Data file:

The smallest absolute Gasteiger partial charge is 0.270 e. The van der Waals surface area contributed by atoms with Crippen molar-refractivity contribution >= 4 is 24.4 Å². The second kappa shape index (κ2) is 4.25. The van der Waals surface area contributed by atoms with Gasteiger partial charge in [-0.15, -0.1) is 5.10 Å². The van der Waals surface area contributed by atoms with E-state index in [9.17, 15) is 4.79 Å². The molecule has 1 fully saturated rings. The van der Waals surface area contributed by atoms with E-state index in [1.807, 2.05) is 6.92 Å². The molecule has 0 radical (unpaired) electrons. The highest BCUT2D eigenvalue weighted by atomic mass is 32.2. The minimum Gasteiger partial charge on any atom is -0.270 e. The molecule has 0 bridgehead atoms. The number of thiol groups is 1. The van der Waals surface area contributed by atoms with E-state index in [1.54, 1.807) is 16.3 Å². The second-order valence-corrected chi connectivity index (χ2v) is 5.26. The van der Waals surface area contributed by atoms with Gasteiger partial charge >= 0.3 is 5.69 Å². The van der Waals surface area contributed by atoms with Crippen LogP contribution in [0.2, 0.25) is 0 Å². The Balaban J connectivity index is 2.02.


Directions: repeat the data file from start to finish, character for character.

The smallest absolute Gasteiger partial charge is 0.270 e. The van der Waals surface area contributed by atoms with Crippen molar-refractivity contribution >= 4 is 24.4 Å². The second kappa shape index (κ2) is 4.25. The van der Waals surface area contributed by atoms with Gasteiger partial charge in [-0.15, -0.1) is 5.10 Å². The van der Waals surface area contributed by atoms with E-state index in [9.17, 15) is 4.79 Å². The molecule has 1 fully saturated rings. The van der Waals surface area contributed by atoms with E-state index in [1.807, 2.05) is 6.92 Å². The molecule has 0 radical (unpaired) electrons. The highest BCUT2D eigenvalue weighted by atomic mass is 32.2. The minimum Gasteiger partial charge on any atom is -0.270 e. The molecule has 0 bridgehead atoms. The number of thiol groups is 1. The van der Waals surface area contributed by atoms with E-state index in [1.54, 1.807) is 16.3 Å². The second-order valence-corrected chi connectivity index (χ2v) is 5.26. The van der Waals surface area contributed by atoms with Gasteiger partial charge >= 0.3 is 5.69 Å². The van der Waals surface area contributed by atoms with Crippen LogP contribution in [0.2, 0.25) is 0 Å². The Balaban J connectivity index is 2.02.